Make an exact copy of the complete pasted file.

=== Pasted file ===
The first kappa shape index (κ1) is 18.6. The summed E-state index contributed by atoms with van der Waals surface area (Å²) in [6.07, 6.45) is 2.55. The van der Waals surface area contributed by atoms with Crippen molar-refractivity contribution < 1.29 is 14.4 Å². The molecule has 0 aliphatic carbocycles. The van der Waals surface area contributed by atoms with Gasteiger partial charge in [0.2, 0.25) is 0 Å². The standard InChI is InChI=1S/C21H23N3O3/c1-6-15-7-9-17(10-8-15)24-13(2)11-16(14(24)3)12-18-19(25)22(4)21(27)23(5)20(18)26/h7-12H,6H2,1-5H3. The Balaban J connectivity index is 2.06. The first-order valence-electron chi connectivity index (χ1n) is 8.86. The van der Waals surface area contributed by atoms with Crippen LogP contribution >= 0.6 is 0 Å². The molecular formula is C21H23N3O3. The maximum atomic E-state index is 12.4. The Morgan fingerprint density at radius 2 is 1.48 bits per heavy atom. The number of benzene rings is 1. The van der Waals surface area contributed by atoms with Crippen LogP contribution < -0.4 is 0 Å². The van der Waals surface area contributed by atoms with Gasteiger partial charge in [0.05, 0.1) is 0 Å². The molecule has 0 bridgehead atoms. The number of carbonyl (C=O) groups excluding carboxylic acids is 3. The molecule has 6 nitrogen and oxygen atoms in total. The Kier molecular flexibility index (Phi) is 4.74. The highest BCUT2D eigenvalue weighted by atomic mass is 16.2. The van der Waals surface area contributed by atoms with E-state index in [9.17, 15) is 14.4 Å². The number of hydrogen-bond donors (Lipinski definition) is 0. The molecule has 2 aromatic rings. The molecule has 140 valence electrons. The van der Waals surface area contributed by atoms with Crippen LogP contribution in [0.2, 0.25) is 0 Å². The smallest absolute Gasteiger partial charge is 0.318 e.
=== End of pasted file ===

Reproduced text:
The first kappa shape index (κ1) is 18.6. The summed E-state index contributed by atoms with van der Waals surface area (Å²) in [6.07, 6.45) is 2.55. The van der Waals surface area contributed by atoms with Crippen molar-refractivity contribution < 1.29 is 14.4 Å². The molecule has 0 aliphatic carbocycles. The van der Waals surface area contributed by atoms with Gasteiger partial charge in [0.2, 0.25) is 0 Å². The standard InChI is InChI=1S/C21H23N3O3/c1-6-15-7-9-17(10-8-15)24-13(2)11-16(14(24)3)12-18-19(25)22(4)21(27)23(5)20(18)26/h7-12H,6H2,1-5H3. The Balaban J connectivity index is 2.06. The first-order valence-electron chi connectivity index (χ1n) is 8.86. The van der Waals surface area contributed by atoms with Crippen LogP contribution >= 0.6 is 0 Å². The molecular formula is C21H23N3O3. The maximum atomic E-state index is 12.4. The Morgan fingerprint density at radius 2 is 1.48 bits per heavy atom. The number of benzene rings is 1. The van der Waals surface area contributed by atoms with Crippen LogP contribution < -0.4 is 0 Å². The van der Waals surface area contributed by atoms with Gasteiger partial charge in [0.05, 0.1) is 0 Å². The molecule has 0 bridgehead atoms. The number of carbonyl (C=O) groups excluding carboxylic acids is 3. The molecule has 6 nitrogen and oxygen atoms in total. The Kier molecular flexibility index (Phi) is 4.74. The highest BCUT2D eigenvalue weighted by atomic mass is 16.2. The van der Waals surface area contributed by atoms with E-state index in [9.17, 15) is 14.4 Å². The number of hydrogen-bond donors (Lipinski definition) is 0. The molecule has 2 aromatic rings. The molecule has 140 valence electrons. The van der Waals surface area contributed by atoms with Crippen LogP contribution in [0.2, 0.25) is 0 Å². The smallest absolute Gasteiger partial charge is 0.318 e.